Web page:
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The Theory of Warmth-Induced Amplification of Extreme Weather Events

Reference
Buntgen, U., Brazdil, R., Heussner, K.-U., Hofmann, J., Kontic, R., Kyncl, T., Pfister, C., Chroma, K. and Tegel, W. 2011. Combined dendro-documentary evidence of Central European hydroclimatic springtime extremes over the last millennium. Quaternary Science Reviews 30: 3947-3959.
Authors Buntgen et al. (2011) state that anthropogenically-induced climate change is projected by climate models to increase the frequency, severity and probability of extreme meteorological phenomena; and many climate alarmists claim that we have been experiencing this effect of global warming for some time now. Buntgen et al., on the other hand, write that a palaeoclimatic perspective is "indispensable to place modern trends and events in a pre-industrial context (Battipaglia et al., 2010)" and "to disentangle effects of human greenhouse gas emission from natural forcing and internal oscillation (Hegerl et al., 2011)," stating that it "remains unclear if long-term changes in climatic mean stages, such as those associated with the Medieval Climate Anomaly (AD ~900-1300), the Little Ice Age (AD ~1300-1850), and the Recent Global Warming (AD ~1850-present), [have] affected the probability of extremes."

To help develop this essential palaeoclimatic perspective, the nine researchers analyzed 11,873 annually-resolved and absolutely-dated ring-width measurement series from living and historical fir (Abies alba Mill.) trees that had been sampled across France, Switzerland, Germany and the Czech Republic, and which continuously spanned the AD 962-2007 period, while demonstrating that ring-width extremes were triggered by anomalous variations in Central European April-June precipitation.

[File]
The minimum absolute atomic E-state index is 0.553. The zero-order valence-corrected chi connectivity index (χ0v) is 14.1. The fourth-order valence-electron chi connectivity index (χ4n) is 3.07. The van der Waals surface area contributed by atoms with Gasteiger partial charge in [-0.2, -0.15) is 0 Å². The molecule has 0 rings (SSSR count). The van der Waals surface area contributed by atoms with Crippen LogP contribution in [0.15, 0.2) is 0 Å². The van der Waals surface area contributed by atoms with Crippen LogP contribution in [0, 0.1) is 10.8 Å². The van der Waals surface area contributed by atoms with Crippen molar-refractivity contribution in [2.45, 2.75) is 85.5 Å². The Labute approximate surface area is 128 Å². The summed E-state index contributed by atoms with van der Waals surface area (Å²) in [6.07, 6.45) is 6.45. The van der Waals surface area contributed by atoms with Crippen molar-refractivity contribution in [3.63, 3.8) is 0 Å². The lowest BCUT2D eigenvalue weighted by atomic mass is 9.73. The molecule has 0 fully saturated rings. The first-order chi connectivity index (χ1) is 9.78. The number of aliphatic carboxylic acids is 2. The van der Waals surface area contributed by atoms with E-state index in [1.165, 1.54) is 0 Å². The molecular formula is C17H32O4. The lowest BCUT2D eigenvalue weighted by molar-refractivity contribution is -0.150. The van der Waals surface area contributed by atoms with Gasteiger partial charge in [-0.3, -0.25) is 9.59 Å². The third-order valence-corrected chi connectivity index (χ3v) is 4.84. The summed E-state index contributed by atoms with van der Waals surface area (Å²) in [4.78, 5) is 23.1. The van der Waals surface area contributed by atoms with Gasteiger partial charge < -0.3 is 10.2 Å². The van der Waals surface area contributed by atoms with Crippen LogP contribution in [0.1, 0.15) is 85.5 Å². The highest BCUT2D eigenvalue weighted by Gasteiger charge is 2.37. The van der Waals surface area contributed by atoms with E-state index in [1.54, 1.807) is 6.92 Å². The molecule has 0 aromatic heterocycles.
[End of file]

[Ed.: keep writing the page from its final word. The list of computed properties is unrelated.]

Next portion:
In discussing their findings, Buntgen et al. report there was "a fairly uniform distribution of hydroclimatic extremes throughout the Medieval Climate Anomaly, Little Ice Age and Recent Global Warming," which result brings into question, in their opinion, "the common belief that frequency and severity of such events closely relates to climate mean states." Therefore, it can be concluded, at least for the portion of Europe involved in the study of Buntgen et al., that extreme hydroclimatic phenomena were not amplified in either number or strength in response to global warming, which suggests that the same likely holds true for other portions of the planet, in contradiction of climate-alarmist claims to the contrary.

Additional References
Battipaglia, G., Frank, D.C., Buntgen, U., Dobrovolny, P., Brazdil, R., Pfister, C. and Esper, J. 2010. Five centuries of Central European temperature extremes reconstructed from tree-ring density and documentary evidence. Global and Planetary Change 72: 182-191.

Hegerl, G., Luterbacher, J., Gonzalez-Rouco, F.J., Tett, S., Crowley, T. and Xoplaki, E. 2011. Influence of human and natural forcing on European seasonal temperatures. Nature Geosciences 4: 99-103.

Archived 19 June 2012